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Choosing Charging Infrastructure: An Overview for Companies

15 January 2023

Choosing Charging Infrastructure: An Overview for Companies

During the electrification process of their fleet, companies need to select a supplier for home and office charging infrastructure. In this blog, we list some of the attention points one should consider when choosing a provider. 


1. Charging hardware

First, the charging hardware is to be evaluated. Different criteria should be evaluated, such as the capacity of wall boxes, whether or not the wall boxes are connected, and what the supplier is offering in terms of installation and maintenance.

Capacity & pricing

In terms of pricing, there typically is a device and installation costs. For the latter, custom installation requirements can cause significant additional costs. This can be dependent on the type of connectivity of the device, e.g. wifi versus ethernet cabling. Next, upgrades to the electrical capacity of the house can add significant costs, though these are not dependent on the device or supplier. Rather, this is dependent on the desired (or feasible) charging speed. Some models include an energy management module by default, for others, an additional charge is applied for this.


Wallboxes need to communicate with the outside world for some essential and secondary features. First, data on who charged at the wallbox and when, needs to be exchanged in order to trigger reimbursement procedures. Second, connectivity enables opportunities for smart energy management, remote control, and over-the-air updates.

Bluetooth Real-time internet connection (Wifi, Ethernet, or public WAN)
Opportunities No location-based connection issues (e.g. underground garage) – OCPP possible in principle (not necessarily supported)
– Remote energy management/operation
– Leverage live data
Challenges – Syncing occurs through smartphone, leading to delays/sync issues
– OCPP impossible -> vendor lock-in challenge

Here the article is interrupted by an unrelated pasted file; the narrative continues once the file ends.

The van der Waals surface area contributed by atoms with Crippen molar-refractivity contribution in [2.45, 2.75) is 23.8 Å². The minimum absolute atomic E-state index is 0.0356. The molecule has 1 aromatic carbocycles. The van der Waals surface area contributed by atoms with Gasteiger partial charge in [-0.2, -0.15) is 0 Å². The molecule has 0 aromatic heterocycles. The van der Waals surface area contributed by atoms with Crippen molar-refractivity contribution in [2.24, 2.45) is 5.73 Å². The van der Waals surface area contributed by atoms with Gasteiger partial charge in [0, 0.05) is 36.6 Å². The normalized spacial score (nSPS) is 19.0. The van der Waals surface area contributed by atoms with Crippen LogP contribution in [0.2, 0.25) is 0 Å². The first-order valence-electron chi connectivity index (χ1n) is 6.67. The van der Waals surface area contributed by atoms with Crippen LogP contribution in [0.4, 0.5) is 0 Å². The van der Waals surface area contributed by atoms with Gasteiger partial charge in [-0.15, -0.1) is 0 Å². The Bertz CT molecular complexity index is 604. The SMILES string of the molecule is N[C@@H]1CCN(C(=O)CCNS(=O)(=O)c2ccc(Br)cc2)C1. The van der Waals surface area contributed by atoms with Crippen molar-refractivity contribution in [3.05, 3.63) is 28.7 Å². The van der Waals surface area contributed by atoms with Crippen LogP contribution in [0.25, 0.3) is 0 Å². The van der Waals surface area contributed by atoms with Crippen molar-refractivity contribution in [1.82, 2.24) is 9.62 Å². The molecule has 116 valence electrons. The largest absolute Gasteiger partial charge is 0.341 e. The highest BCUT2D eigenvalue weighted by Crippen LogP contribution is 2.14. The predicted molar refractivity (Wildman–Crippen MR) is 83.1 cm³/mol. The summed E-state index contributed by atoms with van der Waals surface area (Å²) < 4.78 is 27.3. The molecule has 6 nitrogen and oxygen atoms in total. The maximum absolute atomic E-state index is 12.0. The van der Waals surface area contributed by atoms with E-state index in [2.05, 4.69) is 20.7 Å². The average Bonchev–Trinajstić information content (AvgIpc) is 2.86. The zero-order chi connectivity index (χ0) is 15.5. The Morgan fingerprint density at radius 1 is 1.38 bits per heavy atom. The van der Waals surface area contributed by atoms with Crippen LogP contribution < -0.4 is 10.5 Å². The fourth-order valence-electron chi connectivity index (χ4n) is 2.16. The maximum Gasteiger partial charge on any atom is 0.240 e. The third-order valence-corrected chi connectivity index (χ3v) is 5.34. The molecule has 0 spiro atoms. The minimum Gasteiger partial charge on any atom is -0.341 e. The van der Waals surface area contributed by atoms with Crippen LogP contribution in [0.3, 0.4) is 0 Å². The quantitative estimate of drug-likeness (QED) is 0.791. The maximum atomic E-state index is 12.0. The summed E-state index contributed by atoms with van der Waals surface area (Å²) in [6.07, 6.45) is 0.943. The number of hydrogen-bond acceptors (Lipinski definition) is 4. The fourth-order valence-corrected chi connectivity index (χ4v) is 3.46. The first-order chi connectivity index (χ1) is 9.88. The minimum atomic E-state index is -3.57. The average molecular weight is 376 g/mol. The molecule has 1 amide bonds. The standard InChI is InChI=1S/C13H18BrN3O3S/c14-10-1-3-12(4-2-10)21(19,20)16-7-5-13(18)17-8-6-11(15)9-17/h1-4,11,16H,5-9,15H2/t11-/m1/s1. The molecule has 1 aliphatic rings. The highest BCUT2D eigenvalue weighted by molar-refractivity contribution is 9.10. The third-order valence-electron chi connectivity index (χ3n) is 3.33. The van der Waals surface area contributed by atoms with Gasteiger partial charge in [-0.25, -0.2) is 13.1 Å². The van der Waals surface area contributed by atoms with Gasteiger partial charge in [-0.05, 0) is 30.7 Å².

– No remote control
– Fallback for places without a connection
– Need for Ethernet Cable connection (if not wireless)


2. Charging cards

Three elements are worth investigating concerning charging cards:

  1. Subscription costs
  2. Cost per roaming transactioncharging infrastructure
  3. Fixed energy price/kWh for roaming sessions

Subscription costs

Often, a subscription cost is related to the billing platform, rather than the card itself. Nevertheless, subscription costs differ significantly, ranging from €0 to €5 per month per subscription.

Cost per roaming transaction

In the context of public charging, roaming occurs when a driver charges at a station that is not part of the network of the charging card provider. Suppliers have contracts with other providers and large networks (e-clearing, Hubject, Gireve), domestically and abroad, extending their reach. All of the suppliers offer close to 99% in Belgium and Western Europe.

However, some suppliers charge transaction costs for roaming, with transaction costs up to 50 cents, while other do not.

Energy price for roaming sessions

Next, an important attention point is the roaming session pricing per kWh. While some take over the pricing from the roamed network, other charge a fixed price per kWh. It is not clear how this rate is established, and when and how it can change.


3. Charging infrastructure: software

As a company, we control the supplier choice of new installation, as well as the reimbursement platform. We can also decide wether or not we unbundle the infrastructure from the lease car, or if we include it in the lease offering as part of the Total Cost of Ownership budget.

However, organisation cannot control employees with existing suppliers and infrastructure. Inevitable challenges thus lie in managing the use of mixed supplier infrastructure, and in arranging transfers across reimbursement platforms. Companies must therefore consider the interoperability of their charging infrastructure. The two main questions that need to be asked are: Can my charging point connect to an external platform? Does the platform allow connections from external providers? To answer these questions, companies should consider the so-called “interoperability ladder”. The most interoperable option is infrastructure that can connect to an external platform via a configuration change, such as updating the websocket URL. Hardware changes, such as replacing a SIM card, are less interoperable. The least interoperable option is when the charging infrastructure cannot connect to external platforms. That means that the company is faced with vendor lock-in and cannot change.



When selecting a provider for charging infrastructure, companies should question the different suppliers about the hardware aspects, such as installations costs and type of the connectivity. Next, there are differences to be found in the market between the subscription, transaction, and roaming costs for charging cards. Additionally, companies should be aware of the interoperability of the charging infrastructure to ensure that they are not locked into a particular supplier for the reimbursement of charging costs. Taking these points into consideration should help companies make an informed and costeffective decision about the charging infrastructure that is best for their employees.

In case of questions about the current wallbox offering in the market, do not hesitate to reach out to have a talk about how let it fleet can help your electrification project. 

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